Carbohydrate Digestion Strongly Linked To Obesity
Interesting new research indicates that obesity may be genetically linked to how our bodies digest carbohydrates.
Scientists investigated the relationship between body weight and a gene called AMY1, which is responsible for an enzyme found in saliva known as salivary amylase. This is the first enzyme that food encounters when it enters your mouth, beginning the process of starch digestion that continues in your gut.
Typically everyone has two copies of each gene, but sometimes the number of copies in DNA can change. For instance, the number of copies of the AMY1 gene varies significantly between people - higher numbers of copies of this gene may have evolved in response to our shift towards diets containing more starch, relative to prehistoric times.
Researchers from Imperial College London looked at the number of copies of the AMY1 gene present in the DNA of thousands of people from the UK, France, Sweden and Singapore. Overall, they found that people who had a low number of copies were at greater risk of obesity.
First, genetic data from a Swedish family sample of 481 participants - recruited on the basis of sibling-pairs where one was obese and the other non-obese - was analyzed. The researchers used these data to identify all genes whose copy number differences influence body mass index (BMI).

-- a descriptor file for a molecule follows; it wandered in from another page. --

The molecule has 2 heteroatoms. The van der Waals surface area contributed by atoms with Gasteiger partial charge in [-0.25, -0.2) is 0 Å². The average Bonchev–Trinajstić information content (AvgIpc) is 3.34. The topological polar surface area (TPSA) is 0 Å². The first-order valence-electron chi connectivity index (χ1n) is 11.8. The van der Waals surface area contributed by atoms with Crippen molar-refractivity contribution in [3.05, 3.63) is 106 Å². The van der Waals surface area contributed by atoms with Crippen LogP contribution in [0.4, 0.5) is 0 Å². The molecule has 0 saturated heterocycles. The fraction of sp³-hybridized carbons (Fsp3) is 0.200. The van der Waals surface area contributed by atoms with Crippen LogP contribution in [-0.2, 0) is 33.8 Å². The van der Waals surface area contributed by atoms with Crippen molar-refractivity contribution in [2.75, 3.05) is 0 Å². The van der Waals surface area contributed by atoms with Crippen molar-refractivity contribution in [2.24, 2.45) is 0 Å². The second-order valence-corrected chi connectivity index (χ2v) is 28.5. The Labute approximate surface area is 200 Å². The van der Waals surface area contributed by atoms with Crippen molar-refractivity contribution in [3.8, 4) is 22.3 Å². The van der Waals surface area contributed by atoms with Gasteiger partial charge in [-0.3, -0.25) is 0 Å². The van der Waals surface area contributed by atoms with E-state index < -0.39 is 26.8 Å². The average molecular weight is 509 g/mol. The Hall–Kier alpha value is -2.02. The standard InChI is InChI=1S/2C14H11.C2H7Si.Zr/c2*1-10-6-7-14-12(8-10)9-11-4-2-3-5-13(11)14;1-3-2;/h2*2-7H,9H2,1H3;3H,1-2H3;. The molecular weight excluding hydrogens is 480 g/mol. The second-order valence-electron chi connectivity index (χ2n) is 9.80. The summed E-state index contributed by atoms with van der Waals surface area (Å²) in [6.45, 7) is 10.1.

They found that the gene coding for the enzyme salivary amylase (AMY1) had the greatest influence on body weight. They then investigated the relationship between the number of times the AMY1 gene was repeated in the DNA of each individual and their risk of obesity in approximately 5,000 subjects from France and the UK.
The researchers also expanded their study to include approximately 700 obese and normal-weight people from Singapore, and demonstrated that the same relationship between the number of copies of the AMY1 gene and the risk of obesity also existed in non-Europeans.
Scarily, the chance of being obese for people with less than four copies of the AMY1 gene was a staggering eight times higher than in people with more than nine copies. Every additional copy lowered the odds of being obese by nearly 20 per cent.
This is an important discovery because it suggests that how we digest starch and how the end products of complex carbohydrate digestion behave in the gut are important factors that determine the risk of obesity.
Further research is needed to understand whether or not altering starch digestion can improve the ability to lose weight or even prevent the onset of obesity. Also, there might be a link between such genetic variations and risk of metabolic disorders such as diabetes.
Health experts are now starting to develop a clearer picture of genetic factors affecting the psychological and metabolic processes that contribute to obesity. Previous studies have found rare genetic variations that cause extreme forms of obesity, but they only occur in only a small number of people. This study is novel in that it identifies a genetic variation that is both common and has a relatively large effect on the risk of obesity in the general population.